RegulationAug 21 2015

Summer Budget 2015’s a new dividend tax

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Summer Budget 2015’s a new dividend tax

The chancellor expects to collect £2.5bn in additional tax in the 12 months from April 2016 from his new dividend taxation plan. Not yet enshrined in law, how is dividend taxation likely to change and how can investors avoid the potential of additional tax pain?

How it works now

The taxation of dividends has always been one of the more complex issues to get to grips with. The new system announced in George Osborne’s summer Budget, is simpler, but to understand it, we need to start with the current situation.

Dividends are a distribution of company profits, made after corporation tax has been deducted. As such, dividends from UK shares and stock market funds are received by the shareholder net, as though basic-rate tax has already been deducted. The dividend comes with a 10 per cent dividend tax credit, which can be offset against personal tax liabilities but not reclaimed by non-taxpayers.

A £1,000 net dividend received by an investor is accompanied by a tax credit of £111. The gross dividend is the combined net dividend and tax credit, in this case £1,000 + £111 = £1,111.

This gross income is added to other taxable income and taxed accordingly. The tax credit recognises that corporation tax has been paid on the dividend before declaration and reduces the impact of double taxation.

In the case of non-taxpayers and basic-rate taxpayers, the personal tax liability on the gross dividend is deemed to have been satisfied by the 10 per cent tax credit. Higher and additional-rate taxpayers have an additional liability, part of which can be offset by the tax credit, as illustrated in Table 1.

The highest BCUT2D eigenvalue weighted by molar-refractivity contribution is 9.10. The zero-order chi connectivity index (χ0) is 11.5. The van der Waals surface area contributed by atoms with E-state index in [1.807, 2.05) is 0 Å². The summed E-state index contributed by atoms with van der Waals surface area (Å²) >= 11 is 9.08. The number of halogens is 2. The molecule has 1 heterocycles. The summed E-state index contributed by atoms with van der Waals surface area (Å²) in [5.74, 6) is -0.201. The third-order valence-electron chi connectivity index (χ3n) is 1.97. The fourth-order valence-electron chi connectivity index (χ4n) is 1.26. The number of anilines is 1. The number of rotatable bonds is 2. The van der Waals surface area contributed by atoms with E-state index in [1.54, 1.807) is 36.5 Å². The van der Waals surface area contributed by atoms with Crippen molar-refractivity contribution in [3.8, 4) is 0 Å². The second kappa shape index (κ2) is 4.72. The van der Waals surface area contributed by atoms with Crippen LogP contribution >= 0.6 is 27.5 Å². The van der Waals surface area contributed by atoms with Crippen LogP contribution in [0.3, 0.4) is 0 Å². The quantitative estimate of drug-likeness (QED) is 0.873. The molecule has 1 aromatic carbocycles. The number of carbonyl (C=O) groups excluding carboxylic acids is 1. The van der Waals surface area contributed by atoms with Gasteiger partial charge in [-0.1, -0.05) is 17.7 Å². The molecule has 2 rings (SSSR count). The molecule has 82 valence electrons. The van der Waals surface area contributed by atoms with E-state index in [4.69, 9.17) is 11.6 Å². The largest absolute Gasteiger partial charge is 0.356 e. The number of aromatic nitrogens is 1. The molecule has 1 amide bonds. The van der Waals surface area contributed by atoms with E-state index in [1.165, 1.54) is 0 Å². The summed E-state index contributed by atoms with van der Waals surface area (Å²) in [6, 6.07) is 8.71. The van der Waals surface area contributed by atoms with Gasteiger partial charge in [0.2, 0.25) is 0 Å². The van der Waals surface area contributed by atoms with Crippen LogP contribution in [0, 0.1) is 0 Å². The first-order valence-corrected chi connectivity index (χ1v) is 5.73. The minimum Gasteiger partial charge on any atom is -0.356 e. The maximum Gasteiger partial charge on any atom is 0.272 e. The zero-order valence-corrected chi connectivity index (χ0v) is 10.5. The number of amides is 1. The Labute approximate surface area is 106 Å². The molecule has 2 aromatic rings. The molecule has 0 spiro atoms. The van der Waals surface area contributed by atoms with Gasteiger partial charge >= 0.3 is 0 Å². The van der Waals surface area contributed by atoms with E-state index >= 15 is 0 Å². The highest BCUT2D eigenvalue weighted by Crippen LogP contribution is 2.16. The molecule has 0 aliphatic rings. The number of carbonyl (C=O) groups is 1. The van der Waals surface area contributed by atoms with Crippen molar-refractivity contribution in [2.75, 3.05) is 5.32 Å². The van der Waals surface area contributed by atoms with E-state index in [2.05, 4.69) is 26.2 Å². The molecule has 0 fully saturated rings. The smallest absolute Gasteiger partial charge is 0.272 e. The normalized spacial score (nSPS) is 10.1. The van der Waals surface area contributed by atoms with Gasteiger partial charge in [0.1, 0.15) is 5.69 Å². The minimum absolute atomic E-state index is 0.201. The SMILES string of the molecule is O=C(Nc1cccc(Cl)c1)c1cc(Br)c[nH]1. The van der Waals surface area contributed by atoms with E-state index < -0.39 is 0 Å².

How it will work

From 6 April 2016, dividends will continue to be paid after corporation tax is deducted. What is now treated as a net dividend will become a gross dividend with no accompanying dividend tax credit – these will be abolished.

Instead, all taxpayers will have a tax-free dividend allowance of £5,000 a year. This is in addition to the personal allowance and personal savings allowance. The dividend allowance applies to taxable dividends and not tax-free dividends such as from Isa or Venture Capital Trusts (VCTs). After this, the rate of tax payable on dividends will depend upon other taxable income as at present and there will be special tax rates applicable to dividend income. Essentially, once you start to pay tax on dividends, the personal tax liability for taxpayers increases by 7.5 percentage points compared to the position today This is shown in Table 2.

Dividends will all be paid gross and tax liabilities assessed and paid through self-assessment.

Winners and losers from the dividend tax change